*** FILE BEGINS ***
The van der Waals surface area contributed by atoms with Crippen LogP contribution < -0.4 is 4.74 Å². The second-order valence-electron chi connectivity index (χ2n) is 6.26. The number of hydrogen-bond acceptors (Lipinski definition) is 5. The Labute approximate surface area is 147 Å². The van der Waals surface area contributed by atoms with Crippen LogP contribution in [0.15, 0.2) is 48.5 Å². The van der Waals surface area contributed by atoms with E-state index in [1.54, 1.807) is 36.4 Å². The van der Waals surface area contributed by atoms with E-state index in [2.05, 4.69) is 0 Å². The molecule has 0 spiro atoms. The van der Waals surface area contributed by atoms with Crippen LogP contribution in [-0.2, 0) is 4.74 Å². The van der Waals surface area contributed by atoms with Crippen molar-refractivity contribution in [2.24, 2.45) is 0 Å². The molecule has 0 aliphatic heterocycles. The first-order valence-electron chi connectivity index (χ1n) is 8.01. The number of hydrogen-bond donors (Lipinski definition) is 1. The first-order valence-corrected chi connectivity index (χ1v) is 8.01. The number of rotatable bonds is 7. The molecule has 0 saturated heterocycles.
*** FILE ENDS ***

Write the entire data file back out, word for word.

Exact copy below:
The van der Waals surface area contributed by atoms with Crippen LogP contribution < -0.4 is 4.74 Å². The second-order valence-electron chi connectivity index (χ2n) is 6.26. The number of hydrogen-bond acceptors (Lipinski definition) is 5. The Labute approximate surface area is 147 Å². The van der Waals surface area contributed by atoms with Crippen LogP contribution in [0.15, 0.2) is 48.5 Å². The van der Waals surface area contributed by atoms with E-state index in [1.54, 1.807) is 36.4 Å². The van der Waals surface area contributed by atoms with E-state index in [2.05, 4.69) is 0 Å². The molecule has 0 spiro atoms. The van der Waals surface area contributed by atoms with Crippen LogP contribution in [-0.2, 0) is 4.74 Å². The van der Waals surface area contributed by atoms with Crippen molar-refractivity contribution in [2.24, 2.45) is 0 Å². The molecule has 0 aliphatic heterocycles. The first-order valence-electron chi connectivity index (χ1n) is 8.01. The number of hydrogen-bond donors (Lipinski definition) is 1. The first-order valence-corrected chi connectivity index (χ1v) is 8.01. The number of rotatable bonds is 7. The molecule has 0 saturated heterocycles.